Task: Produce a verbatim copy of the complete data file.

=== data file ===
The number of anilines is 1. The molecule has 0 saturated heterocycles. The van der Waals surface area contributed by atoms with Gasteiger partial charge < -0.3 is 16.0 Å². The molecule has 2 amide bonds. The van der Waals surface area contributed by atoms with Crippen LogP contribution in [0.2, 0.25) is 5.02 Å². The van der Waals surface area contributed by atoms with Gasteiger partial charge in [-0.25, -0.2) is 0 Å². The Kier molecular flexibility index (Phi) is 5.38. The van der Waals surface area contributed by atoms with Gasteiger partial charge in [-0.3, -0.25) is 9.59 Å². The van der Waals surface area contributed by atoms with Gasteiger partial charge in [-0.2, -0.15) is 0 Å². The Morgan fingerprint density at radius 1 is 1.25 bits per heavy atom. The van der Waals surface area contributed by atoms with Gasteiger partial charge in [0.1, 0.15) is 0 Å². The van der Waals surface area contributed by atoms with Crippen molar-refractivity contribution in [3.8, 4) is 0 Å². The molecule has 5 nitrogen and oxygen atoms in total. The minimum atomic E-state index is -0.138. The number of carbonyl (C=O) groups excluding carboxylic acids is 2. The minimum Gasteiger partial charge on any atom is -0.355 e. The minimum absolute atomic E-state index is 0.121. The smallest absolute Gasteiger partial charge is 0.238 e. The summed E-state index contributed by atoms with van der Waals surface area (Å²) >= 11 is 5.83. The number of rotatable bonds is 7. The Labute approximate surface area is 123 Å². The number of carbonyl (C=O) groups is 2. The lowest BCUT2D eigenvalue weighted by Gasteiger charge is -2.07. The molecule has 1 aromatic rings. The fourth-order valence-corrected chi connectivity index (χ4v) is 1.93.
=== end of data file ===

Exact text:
The number of anilines is 1. The molecule has 0 saturated heterocycles. The van der Waals surface area contributed by atoms with Gasteiger partial charge < -0.3 is 16.0 Å². The molecule has 2 amide bonds. The van der Waals surface area contributed by atoms with Crippen LogP contribution in [0.2, 0.25) is 5.02 Å². The van der Waals surface area contributed by atoms with Gasteiger partial charge in [-0.25, -0.2) is 0 Å². The Kier molecular flexibility index (Phi) is 5.38. The van der Waals surface area contributed by atoms with Gasteiger partial charge in [-0.3, -0.25) is 9.59 Å². The van der Waals surface area contributed by atoms with Gasteiger partial charge in [-0.2, -0.15) is 0 Å². The Morgan fingerprint density at radius 1 is 1.25 bits per heavy atom. The van der Waals surface area contributed by atoms with Gasteiger partial charge in [0.1, 0.15) is 0 Å². The van der Waals surface area contributed by atoms with Crippen molar-refractivity contribution in [3.8, 4) is 0 Å². The molecule has 5 nitrogen and oxygen atoms in total. The minimum atomic E-state index is -0.138. The number of carbonyl (C=O) groups excluding carboxylic acids is 2. The minimum Gasteiger partial charge on any atom is -0.355 e. The minimum absolute atomic E-state index is 0.121. The smallest absolute Gasteiger partial charge is 0.238 e. The summed E-state index contributed by atoms with van der Waals surface area (Å²) >= 11 is 5.83. The number of rotatable bonds is 7. The Labute approximate surface area is 123 Å². The number of carbonyl (C=O) groups is 2. The lowest BCUT2D eigenvalue weighted by Gasteiger charge is -2.07. The molecule has 1 aromatic rings. The fourth-order valence-corrected chi connectivity index (χ4v) is 1.93.